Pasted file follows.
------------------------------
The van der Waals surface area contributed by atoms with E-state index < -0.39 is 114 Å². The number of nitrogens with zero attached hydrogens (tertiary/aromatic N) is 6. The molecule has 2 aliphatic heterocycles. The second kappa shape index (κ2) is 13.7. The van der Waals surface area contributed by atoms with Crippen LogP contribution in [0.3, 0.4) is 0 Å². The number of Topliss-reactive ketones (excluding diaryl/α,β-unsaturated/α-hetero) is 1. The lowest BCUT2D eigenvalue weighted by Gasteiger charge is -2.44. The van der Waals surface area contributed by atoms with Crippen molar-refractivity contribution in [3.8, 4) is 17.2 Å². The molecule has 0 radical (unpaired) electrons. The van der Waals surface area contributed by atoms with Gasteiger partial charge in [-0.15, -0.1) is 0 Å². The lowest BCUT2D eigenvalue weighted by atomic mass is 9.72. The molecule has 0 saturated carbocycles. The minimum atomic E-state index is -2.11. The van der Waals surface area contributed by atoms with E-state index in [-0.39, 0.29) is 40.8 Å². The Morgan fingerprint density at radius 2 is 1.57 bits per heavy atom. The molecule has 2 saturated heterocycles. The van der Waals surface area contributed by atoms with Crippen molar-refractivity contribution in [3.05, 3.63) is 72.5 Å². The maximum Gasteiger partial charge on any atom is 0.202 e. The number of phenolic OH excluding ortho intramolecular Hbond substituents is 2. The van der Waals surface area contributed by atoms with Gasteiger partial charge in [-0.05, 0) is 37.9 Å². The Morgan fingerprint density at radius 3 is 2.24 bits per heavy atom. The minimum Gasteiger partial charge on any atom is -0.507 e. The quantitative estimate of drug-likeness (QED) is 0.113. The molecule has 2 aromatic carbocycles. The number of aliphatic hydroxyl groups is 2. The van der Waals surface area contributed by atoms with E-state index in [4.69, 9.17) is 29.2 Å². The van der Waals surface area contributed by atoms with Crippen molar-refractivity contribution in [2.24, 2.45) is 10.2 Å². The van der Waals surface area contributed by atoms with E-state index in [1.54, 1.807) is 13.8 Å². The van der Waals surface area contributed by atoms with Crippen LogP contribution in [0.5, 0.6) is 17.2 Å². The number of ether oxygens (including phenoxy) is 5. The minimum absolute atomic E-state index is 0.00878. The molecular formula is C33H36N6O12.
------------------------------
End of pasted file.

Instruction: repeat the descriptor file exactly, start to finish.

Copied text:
The van der Waals surface area contributed by atoms with E-state index < -0.39 is 114 Å². The number of nitrogens with zero attached hydrogens (tertiary/aromatic N) is 6. The molecule has 2 aliphatic heterocycles. The second kappa shape index (κ2) is 13.7. The van der Waals surface area contributed by atoms with Crippen LogP contribution in [0.3, 0.4) is 0 Å². The number of Topliss-reactive ketones (excluding diaryl/α,β-unsaturated/α-hetero) is 1. The lowest BCUT2D eigenvalue weighted by Gasteiger charge is -2.44. The van der Waals surface area contributed by atoms with Crippen molar-refractivity contribution in [3.8, 4) is 17.2 Å². The molecule has 0 radical (unpaired) electrons. The van der Waals surface area contributed by atoms with Gasteiger partial charge in [-0.15, -0.1) is 0 Å². The lowest BCUT2D eigenvalue weighted by atomic mass is 9.72. The molecule has 0 saturated carbocycles. The minimum atomic E-state index is -2.11. The van der Waals surface area contributed by atoms with E-state index in [-0.39, 0.29) is 40.8 Å². The Morgan fingerprint density at radius 2 is 1.57 bits per heavy atom. The molecule has 2 saturated heterocycles. The van der Waals surface area contributed by atoms with Crippen molar-refractivity contribution in [3.05, 3.63) is 72.5 Å². The maximum Gasteiger partial charge on any atom is 0.202 e. The number of phenolic OH excluding ortho intramolecular Hbond substituents is 2. The van der Waals surface area contributed by atoms with Gasteiger partial charge in [-0.05, 0) is 37.9 Å². The Morgan fingerprint density at radius 3 is 2.24 bits per heavy atom. The minimum Gasteiger partial charge on any atom is -0.507 e. The quantitative estimate of drug-likeness (QED) is 0.113. The molecule has 2 aromatic carbocycles. The number of aliphatic hydroxyl groups is 2. The van der Waals surface area contributed by atoms with E-state index in [4.69, 9.17) is 29.2 Å². The van der Waals surface area contributed by atoms with Crippen molar-refractivity contribution in [2.24, 2.45) is 10.2 Å². The van der Waals surface area contributed by atoms with E-state index in [1.54, 1.807) is 13.8 Å². The van der Waals surface area contributed by atoms with Crippen LogP contribution in [0.5, 0.6) is 17.2 Å². The number of ether oxygens (including phenoxy) is 5. The minimum absolute atomic E-state index is 0.00878. The molecular formula is C33H36N6O12.